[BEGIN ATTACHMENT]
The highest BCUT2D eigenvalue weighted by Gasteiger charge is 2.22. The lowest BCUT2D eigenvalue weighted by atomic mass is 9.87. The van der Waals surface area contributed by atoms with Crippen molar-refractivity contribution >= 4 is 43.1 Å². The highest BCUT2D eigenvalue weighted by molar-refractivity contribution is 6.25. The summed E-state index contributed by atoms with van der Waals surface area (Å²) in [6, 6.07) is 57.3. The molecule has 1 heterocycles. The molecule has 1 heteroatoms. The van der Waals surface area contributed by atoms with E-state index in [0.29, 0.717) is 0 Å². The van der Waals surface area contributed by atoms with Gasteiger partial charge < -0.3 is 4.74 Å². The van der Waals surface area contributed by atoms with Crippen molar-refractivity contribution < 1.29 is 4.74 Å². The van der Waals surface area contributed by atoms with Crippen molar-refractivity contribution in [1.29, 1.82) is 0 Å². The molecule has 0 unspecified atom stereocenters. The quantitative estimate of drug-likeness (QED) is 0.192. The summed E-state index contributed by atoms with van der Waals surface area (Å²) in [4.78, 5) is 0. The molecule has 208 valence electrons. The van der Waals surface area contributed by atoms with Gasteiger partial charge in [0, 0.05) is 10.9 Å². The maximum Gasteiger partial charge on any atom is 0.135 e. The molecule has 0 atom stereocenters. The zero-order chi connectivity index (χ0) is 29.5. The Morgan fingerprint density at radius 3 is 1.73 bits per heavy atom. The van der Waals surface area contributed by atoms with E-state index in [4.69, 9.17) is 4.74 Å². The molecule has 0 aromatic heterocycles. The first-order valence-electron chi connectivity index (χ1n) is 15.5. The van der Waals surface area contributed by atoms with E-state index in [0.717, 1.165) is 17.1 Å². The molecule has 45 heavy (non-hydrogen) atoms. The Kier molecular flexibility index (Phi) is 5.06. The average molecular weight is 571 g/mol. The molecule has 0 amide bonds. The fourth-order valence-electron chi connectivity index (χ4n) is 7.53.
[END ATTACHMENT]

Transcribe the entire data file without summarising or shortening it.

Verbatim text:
The highest BCUT2D eigenvalue weighted by Gasteiger charge is 2.22. The lowest BCUT2D eigenvalue weighted by atomic mass is 9.87. The van der Waals surface area contributed by atoms with Crippen molar-refractivity contribution >= 4 is 43.1 Å². The highest BCUT2D eigenvalue weighted by molar-refractivity contribution is 6.25. The summed E-state index contributed by atoms with van der Waals surface area (Å²) in [6, 6.07) is 57.3. The molecule has 1 heterocycles. The molecule has 1 heteroatoms. The van der Waals surface area contributed by atoms with E-state index in [0.29, 0.717) is 0 Å². The van der Waals surface area contributed by atoms with Gasteiger partial charge < -0.3 is 4.74 Å². The van der Waals surface area contributed by atoms with Crippen molar-refractivity contribution < 1.29 is 4.74 Å². The van der Waals surface area contributed by atoms with Crippen molar-refractivity contribution in [1.29, 1.82) is 0 Å². The molecule has 0 unspecified atom stereocenters. The quantitative estimate of drug-likeness (QED) is 0.192. The summed E-state index contributed by atoms with van der Waals surface area (Å²) in [4.78, 5) is 0. The molecule has 208 valence electrons. The van der Waals surface area contributed by atoms with Gasteiger partial charge in [0, 0.05) is 10.9 Å². The maximum Gasteiger partial charge on any atom is 0.135 e. The molecule has 0 atom stereocenters. The zero-order chi connectivity index (χ0) is 29.5. The Morgan fingerprint density at radius 3 is 1.73 bits per heavy atom. The van der Waals surface area contributed by atoms with E-state index in [4.69, 9.17) is 4.74 Å². The molecule has 0 aromatic heterocycles. The first-order valence-electron chi connectivity index (χ1n) is 15.5. The van der Waals surface area contributed by atoms with E-state index in [0.717, 1.165) is 17.1 Å². The molecule has 45 heavy (non-hydrogen) atoms. The Kier molecular flexibility index (Phi) is 5.06. The average molecular weight is 571 g/mol. The molecule has 0 amide bonds. The fourth-order valence-electron chi connectivity index (χ4n) is 7.53.